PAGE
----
Phil the reporter and Paul the announcer together in June 1979 at the former Hawkeye Raceway near Blue Grass, Iowa.

Phil the reporter and Paul the announcer together in June 1979 at the former Hawkeye Raceway near Blue Grass, Iowa.


Paul and Phil chat during a break in the action.

Paul and Phil chat during a break in the action.

My wife Sherry and I attended friends Ken and Annette Tank’s 50th wedding anniversary celebration Saturday night at the Mississippi Valley Fairgrounds. We congratulated the happy couple on this milestone and enjoyed the PowerPoint photo display of their family history, as assembled by their children.

We saw many friends at the gathering, and we enjoyed a fine meal, catered by Riefe’s, one of our favorite places.

On our arrival, as we got out of our car in the parking lot, I recognized the man exiting the car next to us as Lee Reedy and re-introduced myself to him as it has been years since we’ve seen one another.

Lee was a scorekeeper for many years at Davenport Speedway and other area tracks, and I’d see him regularly back then as I attended races to report on them for my “Around the Track” show on radio.

Knowing that I eventually became a racing announcer, Lee mentioned my mentor and friend, the late Paul Liebbe.

(Incidentally, Paul, whose race announcing career started in 1960, started “Around the Track” in 1965 and hosted the show through 1972 on the former KWNT in Davenport. I hosted it from 1973 through 1990 on KWNT and some other stations — KWPC, WZZC and WMRZ. Paul was semi-retired and living in Florida when he suffered a stroke during a visit back to Iowa. He had spent the evening with me at Tipton Speedway and had even guest-announced some races that night. He survived the stroke but, after a stint in the hospital, he spent his remaining years in a nursing home. He died in December 1992.)

Paul was a knowledgeable, interesting announcer with a memorable Paul Harvey-type voice. The words literally dripped from his mouth like honey. (He kept those great pipes and speaking ability, too, despite the stroke.)

Lee shared a story about Paul Saturday that I can easily visualize taking place.

Lee says they were working together at a speedway — Lee scoring and Paul announcing — when an out-of-control race car took down a barrier protecting the judge’s stand and was headed right for it. Since Lee is still around to tell the story, apparently the car stopped short of hitting the stand. Or if it did hit the stand, Lee escaped injury.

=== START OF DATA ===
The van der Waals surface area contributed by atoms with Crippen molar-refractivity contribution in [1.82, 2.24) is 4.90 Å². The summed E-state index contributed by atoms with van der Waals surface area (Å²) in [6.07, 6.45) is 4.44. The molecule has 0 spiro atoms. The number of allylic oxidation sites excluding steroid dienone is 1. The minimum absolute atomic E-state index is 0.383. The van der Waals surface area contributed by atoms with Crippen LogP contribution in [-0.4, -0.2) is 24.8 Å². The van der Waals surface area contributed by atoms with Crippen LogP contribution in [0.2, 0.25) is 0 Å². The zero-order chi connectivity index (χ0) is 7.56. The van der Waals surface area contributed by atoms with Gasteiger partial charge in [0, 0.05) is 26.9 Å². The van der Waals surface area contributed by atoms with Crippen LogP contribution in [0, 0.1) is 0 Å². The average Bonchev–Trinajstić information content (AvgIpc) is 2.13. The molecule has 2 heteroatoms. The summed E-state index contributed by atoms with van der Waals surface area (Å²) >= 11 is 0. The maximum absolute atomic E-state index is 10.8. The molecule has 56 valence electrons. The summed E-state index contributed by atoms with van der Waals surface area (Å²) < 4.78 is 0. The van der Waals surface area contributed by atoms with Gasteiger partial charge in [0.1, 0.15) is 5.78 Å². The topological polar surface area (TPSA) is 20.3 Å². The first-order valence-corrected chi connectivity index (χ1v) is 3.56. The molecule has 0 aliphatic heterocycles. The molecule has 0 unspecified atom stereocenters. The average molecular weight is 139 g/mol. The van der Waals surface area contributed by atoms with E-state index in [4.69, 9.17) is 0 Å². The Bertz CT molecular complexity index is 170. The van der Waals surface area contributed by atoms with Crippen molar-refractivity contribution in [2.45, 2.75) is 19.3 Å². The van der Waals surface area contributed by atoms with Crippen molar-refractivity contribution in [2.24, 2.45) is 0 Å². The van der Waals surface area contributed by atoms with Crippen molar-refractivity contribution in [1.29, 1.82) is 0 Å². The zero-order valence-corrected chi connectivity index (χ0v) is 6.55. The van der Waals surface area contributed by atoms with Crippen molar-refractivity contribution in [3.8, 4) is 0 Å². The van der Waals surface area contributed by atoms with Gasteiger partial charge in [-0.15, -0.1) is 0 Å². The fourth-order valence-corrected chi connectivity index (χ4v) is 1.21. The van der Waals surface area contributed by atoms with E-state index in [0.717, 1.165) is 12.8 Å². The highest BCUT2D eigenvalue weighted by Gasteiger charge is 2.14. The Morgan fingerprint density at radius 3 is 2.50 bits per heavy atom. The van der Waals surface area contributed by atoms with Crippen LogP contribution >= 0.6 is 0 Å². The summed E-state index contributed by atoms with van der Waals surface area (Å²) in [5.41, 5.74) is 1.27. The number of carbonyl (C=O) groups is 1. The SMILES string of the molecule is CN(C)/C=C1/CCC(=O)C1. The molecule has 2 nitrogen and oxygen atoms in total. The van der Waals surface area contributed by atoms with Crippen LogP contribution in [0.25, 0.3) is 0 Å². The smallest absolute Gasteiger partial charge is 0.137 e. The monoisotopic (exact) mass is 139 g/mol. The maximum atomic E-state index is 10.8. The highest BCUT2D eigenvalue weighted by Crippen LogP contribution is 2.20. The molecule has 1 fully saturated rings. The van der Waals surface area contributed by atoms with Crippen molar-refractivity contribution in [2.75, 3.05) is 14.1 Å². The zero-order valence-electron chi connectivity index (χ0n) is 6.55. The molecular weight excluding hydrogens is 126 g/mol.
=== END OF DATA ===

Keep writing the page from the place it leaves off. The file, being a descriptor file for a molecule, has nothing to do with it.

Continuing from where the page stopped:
But Lee says while all of this was taking place, Paul jumped clear of the stand and scurried to a safer location.

A consummate professional, the announcer never missed a beat, giving the audience a play-by-play call of the action as it was taking place.

That is, until Lee brought a problem to Paul’s attention.

Lee says he reached down and picked up the end of Paul’s microphone cable, which had become unplugged during Paul’s leap to safety.

No one but Paul had heard brilliant commentary!

Copyright 2009 by Phil Roberts, Creative Enterprises.

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Posted by on June 9, 2009 in Uncategorized


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Long-lost friends trigger great memories



Here I am -- younger, slimmer and with no gray hair -- in my associate member days at Durant Ambulance Service. Like they say, "If I'd known I was going to live this long, I'd have taken been care of myself!"

Here I am -- younger, slimmer and with no gray hair -- in my associate member days at Durant Ambulance Service. Like they say, "If I'd known I was going to live this long, I'd have taken been care of myself!"


One of the joys of getting out and about is the chance that you’ll run into some long-lost friends. And one of the benefits of seeing them again is triggering your memories of the great times and good stories you share with them from the past.